Four Mistakes That Couples Make

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I spend several hours every week watching smart people make terrible mistakes in how they treat their lovers/partners. What follows is a list of the four major mistakes I see couples make.

If I do nothing more than commit myself to avoiding these four mistakes, I radically improve the quality of my partnership.

1. Comparing your new partner to the person you just left behind

I see this all the time with my clients. They break up with someone or divorce their partner and then they get involved in a new partnership. And when they tell me about it they make claims like, “Well, he’s better than Bob.” Or, “At least she’s not an angry person like Jane.” They compare their current lover to their past lover—the one they just left.

But this is like driving a car by looking in the rearview mirror. The point isn’t to compare your new partner to previous partners who you deemed to be wrong for you. The point is to compare your new potential partner to the kind of partner you want to have.

2. Making your partner wrong

Sadly, I see this dynamic too often—lovers who are intent upon making their partner wrong. Wrong about their feelings—”I feel scared.” “No you don’t, you’re just tired.” Wrong about their perceptions—”This is my favorite beach.” “It doesn’t compare to the place we visited last year.” Wrong about their behaviors—”You shouldn’t laugh so loud.” Wrong about what they remember—”No that’s not what you said, you said . . .”.

The solution is simple and respectful. Whatever your partner says, s/he is always right. Seriously, whatever your partner tells you, s/he is right. Unless you think your partner is a liar, in which case you have a more serious problem. But, if you fundamentally believe that your partner is an honest person, then whatever s/he says—believe her, believe him. Start with this generosity and you will immediately make it easier to connect.

3. Tolerating immature behavior

When I tolerate immature behavior—in myself or in my partner—I get good at one thing– tolerating immature behavior. Repeating anything makes me better at whatever it is I’m repeating. But is tolerating immature behavior something I want to get good at? Because when I “tolerate” immature behavior I usually end up repressing my true feelings . . . which leads to irritating myself . . . which leads to victimizing myself. This is not the kind of stuff I want to get good at.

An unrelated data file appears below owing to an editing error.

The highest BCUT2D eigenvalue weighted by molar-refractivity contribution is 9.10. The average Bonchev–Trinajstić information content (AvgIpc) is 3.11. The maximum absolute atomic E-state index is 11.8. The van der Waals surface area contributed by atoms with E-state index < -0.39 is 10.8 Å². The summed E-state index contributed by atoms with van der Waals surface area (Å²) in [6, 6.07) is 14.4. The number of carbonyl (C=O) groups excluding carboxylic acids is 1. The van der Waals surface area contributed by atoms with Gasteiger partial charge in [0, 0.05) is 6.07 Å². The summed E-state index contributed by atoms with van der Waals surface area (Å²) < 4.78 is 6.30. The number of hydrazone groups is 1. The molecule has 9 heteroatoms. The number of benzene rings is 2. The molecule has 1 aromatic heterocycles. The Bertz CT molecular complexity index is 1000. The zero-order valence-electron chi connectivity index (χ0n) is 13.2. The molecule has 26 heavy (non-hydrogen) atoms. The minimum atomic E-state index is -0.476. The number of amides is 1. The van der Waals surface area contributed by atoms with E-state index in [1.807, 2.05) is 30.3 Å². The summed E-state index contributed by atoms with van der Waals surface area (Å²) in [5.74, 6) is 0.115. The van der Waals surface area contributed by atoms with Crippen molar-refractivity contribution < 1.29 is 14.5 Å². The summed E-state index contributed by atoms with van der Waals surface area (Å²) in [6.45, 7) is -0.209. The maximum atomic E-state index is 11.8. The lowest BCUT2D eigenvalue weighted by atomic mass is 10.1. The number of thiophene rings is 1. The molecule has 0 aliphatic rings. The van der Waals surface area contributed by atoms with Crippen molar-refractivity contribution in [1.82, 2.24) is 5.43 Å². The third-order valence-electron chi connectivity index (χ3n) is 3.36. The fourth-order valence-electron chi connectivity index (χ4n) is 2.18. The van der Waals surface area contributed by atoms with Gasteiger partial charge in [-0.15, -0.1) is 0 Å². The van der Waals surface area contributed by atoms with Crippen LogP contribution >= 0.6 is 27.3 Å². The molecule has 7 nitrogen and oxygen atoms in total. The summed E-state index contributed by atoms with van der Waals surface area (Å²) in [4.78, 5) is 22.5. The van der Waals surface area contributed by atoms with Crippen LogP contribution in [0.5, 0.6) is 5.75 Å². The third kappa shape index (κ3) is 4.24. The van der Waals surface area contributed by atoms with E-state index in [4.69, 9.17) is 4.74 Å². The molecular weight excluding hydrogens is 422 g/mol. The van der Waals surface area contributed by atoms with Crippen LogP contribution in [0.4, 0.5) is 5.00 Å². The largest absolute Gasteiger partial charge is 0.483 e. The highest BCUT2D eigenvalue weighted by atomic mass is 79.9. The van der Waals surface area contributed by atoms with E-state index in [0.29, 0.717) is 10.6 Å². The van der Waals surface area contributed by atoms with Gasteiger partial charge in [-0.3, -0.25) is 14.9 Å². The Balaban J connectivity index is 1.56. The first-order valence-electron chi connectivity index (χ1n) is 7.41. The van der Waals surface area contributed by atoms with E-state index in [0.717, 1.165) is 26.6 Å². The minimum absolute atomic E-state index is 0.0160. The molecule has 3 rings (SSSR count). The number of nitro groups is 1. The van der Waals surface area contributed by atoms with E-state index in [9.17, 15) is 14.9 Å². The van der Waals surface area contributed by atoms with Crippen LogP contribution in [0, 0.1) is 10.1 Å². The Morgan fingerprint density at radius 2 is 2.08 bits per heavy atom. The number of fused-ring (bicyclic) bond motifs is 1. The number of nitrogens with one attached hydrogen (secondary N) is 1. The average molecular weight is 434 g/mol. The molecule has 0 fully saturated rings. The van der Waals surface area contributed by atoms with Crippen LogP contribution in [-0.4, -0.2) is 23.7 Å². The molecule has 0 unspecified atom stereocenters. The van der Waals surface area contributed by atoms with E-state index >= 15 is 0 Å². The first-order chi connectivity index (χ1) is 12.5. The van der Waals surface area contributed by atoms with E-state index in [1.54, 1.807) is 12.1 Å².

The alternative, again, is simple. It’s a matter of learning how to give mature expression to my feelings and needs. And I ask the same of my wife, Hannah. I don’t ever want Hannah to feel that she can’t come to me and share her feelings or needs. I only ask that she try to give a mature voice to her feelings. Some people disagree with this idea. They think that cathartic expression of their emotions is important. Some people believe that the extreme change in emotions—from calm to intense—is what results in renewal and restoration.

Maybe, maybe not. But I do know that renewal and restoration is achievable through the mature expression of our feelings and needs. And, as I said earlier, we get good at whatever we repeat. So the more I behave in a certain way, the more cortical real estate I develop to support that particular behavior. If I repeatedly rely on cathartic expression of my emotions, I increase the likelihood that I will behave this way in the future. If I repeatedly practice mature expression of my emotions, I increase the likelihood that I will behave this way in the future.

4. Being too coarse

Too coarse, too casual—do you know what I mean? In part it comes down to taking my partner for granted. Not treating her like she is the most special person in my life. Or saying hurtful things, which people do and then justify when they are angry, “You’re stupid,” or “Go to hell,” or “I hate you.” I believe these behaviors erode something sacred: safety.

I have discovered a wonderful paradox in relating with Hannah. We treat our relationship as if it’s fragile, and as a result, our relationship feels robust. But, if we treated our relationship as if it were robust, I suspect we’d find out it isn’t. When I say we treat our relationship as if it’s fragile, what I mean is that we are thoughtful about how we treat one another—all the time. We never say hurtful things. We don’t take one another for granted. We nip hurt feelings in the bud so that they don’t take root and grow.

And it works . . .

Why, if my suggestions are so simple, do they seem so hard to do?

  1. We’re with the wrong partner. A poor fit. We simply have very different styles and values. Or, maybe we just lack good chemistry. Or, at a deeper level, maybe we don’t feel safe with our partner.
  2. We focus on the wrong stuff. Maybe what we have is actually pretty good, but we’re just so busy focusing on our problems and what doesn’t work that we don’t live up to our potential.
  3. We use the wrong language—this is true of most of us. We learned to use language in a way that made us think other people are largely responsible for how we feel. We learned to use language in a way that encouraged us to focus on the past and worry about the future. The only solution I know to correct our early life learning is to learn how to Perception Language.

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